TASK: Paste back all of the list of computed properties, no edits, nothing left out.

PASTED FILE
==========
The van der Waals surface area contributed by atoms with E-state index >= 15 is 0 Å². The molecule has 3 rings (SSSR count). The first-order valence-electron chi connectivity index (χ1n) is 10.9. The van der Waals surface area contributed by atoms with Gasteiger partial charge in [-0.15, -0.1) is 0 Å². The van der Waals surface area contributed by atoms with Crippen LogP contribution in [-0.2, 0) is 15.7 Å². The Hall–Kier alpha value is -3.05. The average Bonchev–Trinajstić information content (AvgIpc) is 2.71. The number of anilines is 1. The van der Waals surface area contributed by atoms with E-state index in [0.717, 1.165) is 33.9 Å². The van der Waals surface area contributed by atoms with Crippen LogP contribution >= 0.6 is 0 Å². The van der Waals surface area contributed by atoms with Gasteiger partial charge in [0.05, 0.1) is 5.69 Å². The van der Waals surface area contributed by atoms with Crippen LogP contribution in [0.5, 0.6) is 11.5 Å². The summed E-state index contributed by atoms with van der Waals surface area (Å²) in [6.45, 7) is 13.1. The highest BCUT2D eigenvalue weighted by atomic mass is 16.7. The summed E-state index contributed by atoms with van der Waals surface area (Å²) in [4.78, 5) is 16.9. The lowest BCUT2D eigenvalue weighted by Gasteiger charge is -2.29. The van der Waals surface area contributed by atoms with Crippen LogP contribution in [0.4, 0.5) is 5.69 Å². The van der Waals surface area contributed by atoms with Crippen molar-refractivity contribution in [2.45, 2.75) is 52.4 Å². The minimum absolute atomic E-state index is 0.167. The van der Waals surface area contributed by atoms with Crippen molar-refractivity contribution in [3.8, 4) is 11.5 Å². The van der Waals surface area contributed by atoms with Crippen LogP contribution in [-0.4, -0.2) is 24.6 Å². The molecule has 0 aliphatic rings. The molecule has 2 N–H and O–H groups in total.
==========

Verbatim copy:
The van der Waals surface area contributed by atoms with E-state index >= 15 is 0 Å². The molecule has 3 rings (SSSR count). The first-order valence-electron chi connectivity index (χ1n) is 10.9. The van der Waals surface area contributed by atoms with Gasteiger partial charge in [-0.15, -0.1) is 0 Å². The van der Waals surface area contributed by atoms with Crippen LogP contribution in [-0.2, 0) is 15.7 Å². The Hall–Kier alpha value is -3.05. The average Bonchev–Trinajstić information content (AvgIpc) is 2.71. The number of anilines is 1. The van der Waals surface area contributed by atoms with E-state index in [0.717, 1.165) is 33.9 Å². The van der Waals surface area contributed by atoms with Crippen LogP contribution >= 0.6 is 0 Å². The van der Waals surface area contributed by atoms with Gasteiger partial charge in [0.05, 0.1) is 5.69 Å². The van der Waals surface area contributed by atoms with Crippen LogP contribution in [0.5, 0.6) is 11.5 Å². The summed E-state index contributed by atoms with van der Waals surface area (Å²) in [6.45, 7) is 13.1. The highest BCUT2D eigenvalue weighted by atomic mass is 16.7. The summed E-state index contributed by atoms with van der Waals surface area (Å²) in [4.78, 5) is 16.9. The lowest BCUT2D eigenvalue weighted by Gasteiger charge is -2.29. The van der Waals surface area contributed by atoms with Crippen LogP contribution in [0.4, 0.5) is 5.69 Å². The van der Waals surface area contributed by atoms with Crippen molar-refractivity contribution in [2.45, 2.75) is 52.4 Å². The minimum absolute atomic E-state index is 0.167. The van der Waals surface area contributed by atoms with Crippen molar-refractivity contribution in [3.8, 4) is 11.5 Å². The van der Waals surface area contributed by atoms with Crippen LogP contribution in [-0.4, -0.2) is 24.6 Å². The molecule has 0 aliphatic rings. The molecule has 2 N–H and O–H groups in total.